During sprints, Scrum teams work on the items in their sprint backlog. Since the purpose of the team should be to deliver value, their focus should be on completion of the items they’ve committed to.
However, there’s more to think about than only the current sprint. Teams are expected to prepare the product backlog items that they will work on in later sprints as well.
Refinement is time spent during the current sprint discussing and elaborating product backlog items so that they are ready for future sprints. The importance of refinement is underestimated by many teams, which is a pity since it has some nice advantages.
- Leads to better solutions, since it’s the product of many smart minds
- Reduces the number of surprises during the sprint, since the team thought about risks and dependencies in advance
- Provides accurate information about the technical complexity, which can be used to plan and prioritize the product backlog
- Leads to better estimations and thus better predictability
- Leads to better quality and efficiency, since the team can divide tasks in such a way that everyone contributes with their specialized knowledge
- Ensures that the team delivers the highest value first
- Gives stakeholders time to define and discuss their needs with their supporters, such as operational employees
- Increases flexibility, because changes in priority have no impact on team effectiveness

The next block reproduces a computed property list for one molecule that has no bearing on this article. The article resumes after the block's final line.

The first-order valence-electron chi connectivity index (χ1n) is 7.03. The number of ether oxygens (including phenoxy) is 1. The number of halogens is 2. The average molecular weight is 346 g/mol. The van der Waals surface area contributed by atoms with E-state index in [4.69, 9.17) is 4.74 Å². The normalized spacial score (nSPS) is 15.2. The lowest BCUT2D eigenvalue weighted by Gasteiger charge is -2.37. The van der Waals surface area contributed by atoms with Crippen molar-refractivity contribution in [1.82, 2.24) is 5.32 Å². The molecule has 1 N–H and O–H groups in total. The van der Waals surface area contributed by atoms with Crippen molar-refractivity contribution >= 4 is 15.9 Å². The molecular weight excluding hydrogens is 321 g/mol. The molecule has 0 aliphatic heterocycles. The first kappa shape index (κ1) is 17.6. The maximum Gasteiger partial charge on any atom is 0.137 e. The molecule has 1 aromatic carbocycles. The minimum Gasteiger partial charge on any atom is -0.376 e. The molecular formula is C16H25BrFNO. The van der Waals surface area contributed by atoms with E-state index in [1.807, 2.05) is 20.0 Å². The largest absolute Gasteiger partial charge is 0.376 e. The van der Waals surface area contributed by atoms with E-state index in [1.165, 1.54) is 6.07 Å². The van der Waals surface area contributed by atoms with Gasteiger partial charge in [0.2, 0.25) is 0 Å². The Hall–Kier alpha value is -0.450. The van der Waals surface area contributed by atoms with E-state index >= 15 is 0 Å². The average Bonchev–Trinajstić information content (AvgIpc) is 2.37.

- Results in commitment by the whole team, since everyone is involved the definition of the solution
Unfortunately, many teams do not unlock the full potential of refinement.
Not only is the time spent on refinement often limited, but many of the refinement meetings I join are inefficient. I meet teams that spend half the meeting watching the product owner entering the new backlog items in the workflow system. Although they estimate the user stories afterward, little time is left to discuss the best solution and risks that need to be avoided.
Often, user stories are owned by one developer who is regarded as the expert, and other team members are not really involved and focus on their own user stories instead. Again, little time is spent on exchanging ideas in order to come up with a better solution.
I coached a distributed team where half of the team worked abroad. “Since our team members sometimes have problems with the language of the requirements, we read the user story aloud during the online refinement meeting,” the product owner explained. “This way we all get involved and have the same understanding of the backlog item.”
This seemed like a waste of valuable time. I explained to them how to increase their impact: by seeing refinement as a process, not just as a meeting. In a process, the backlog item is sliced, and a solution is proposed, reviewed, and discussed. Refinement becomes a series of activities like thinking, writing, reviewing, discussing, and preparing.
“Preparing?” Several team members in the room chuckled. “We don’t prepare our refinement meeting.”